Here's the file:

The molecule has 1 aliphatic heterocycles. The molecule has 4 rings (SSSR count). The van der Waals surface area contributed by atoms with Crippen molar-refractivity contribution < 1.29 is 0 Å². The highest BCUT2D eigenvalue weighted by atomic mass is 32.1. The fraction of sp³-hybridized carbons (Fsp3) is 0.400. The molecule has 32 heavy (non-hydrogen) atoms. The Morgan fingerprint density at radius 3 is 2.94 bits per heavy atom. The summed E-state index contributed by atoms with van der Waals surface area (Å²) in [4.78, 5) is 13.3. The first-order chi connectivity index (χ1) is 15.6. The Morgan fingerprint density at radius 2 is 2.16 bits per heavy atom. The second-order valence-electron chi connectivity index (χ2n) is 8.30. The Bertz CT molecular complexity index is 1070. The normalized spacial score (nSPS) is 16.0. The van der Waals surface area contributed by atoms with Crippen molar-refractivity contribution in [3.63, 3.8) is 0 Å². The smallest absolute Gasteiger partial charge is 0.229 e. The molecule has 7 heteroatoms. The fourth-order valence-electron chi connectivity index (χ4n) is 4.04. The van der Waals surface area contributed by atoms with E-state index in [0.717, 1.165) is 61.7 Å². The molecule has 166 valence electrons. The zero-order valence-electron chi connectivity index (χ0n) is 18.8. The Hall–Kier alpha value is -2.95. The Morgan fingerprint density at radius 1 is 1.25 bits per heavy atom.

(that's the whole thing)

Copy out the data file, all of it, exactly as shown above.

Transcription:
The molecule has 1 aliphatic heterocycles. The molecule has 4 rings (SSSR count). The van der Waals surface area contributed by atoms with Crippen molar-refractivity contribution < 1.29 is 0 Å². The highest BCUT2D eigenvalue weighted by atomic mass is 32.1. The fraction of sp³-hybridized carbons (Fsp3) is 0.400. The molecule has 32 heavy (non-hydrogen) atoms. The Morgan fingerprint density at radius 3 is 2.94 bits per heavy atom. The summed E-state index contributed by atoms with van der Waals surface area (Å²) in [4.78, 5) is 13.3. The first-order chi connectivity index (χ1) is 15.6. The Morgan fingerprint density at radius 2 is 2.16 bits per heavy atom. The second-order valence-electron chi connectivity index (χ2n) is 8.30. The Bertz CT molecular complexity index is 1070. The normalized spacial score (nSPS) is 16.0. The van der Waals surface area contributed by atoms with Crippen molar-refractivity contribution in [3.63, 3.8) is 0 Å². The smallest absolute Gasteiger partial charge is 0.229 e. The molecule has 7 heteroatoms. The fourth-order valence-electron chi connectivity index (χ4n) is 4.04. The van der Waals surface area contributed by atoms with E-state index in [0.717, 1.165) is 61.7 Å². The molecule has 166 valence electrons. The zero-order valence-electron chi connectivity index (χ0n) is 18.8. The Hall–Kier alpha value is -2.95. The Morgan fingerprint density at radius 1 is 1.25 bits per heavy atom.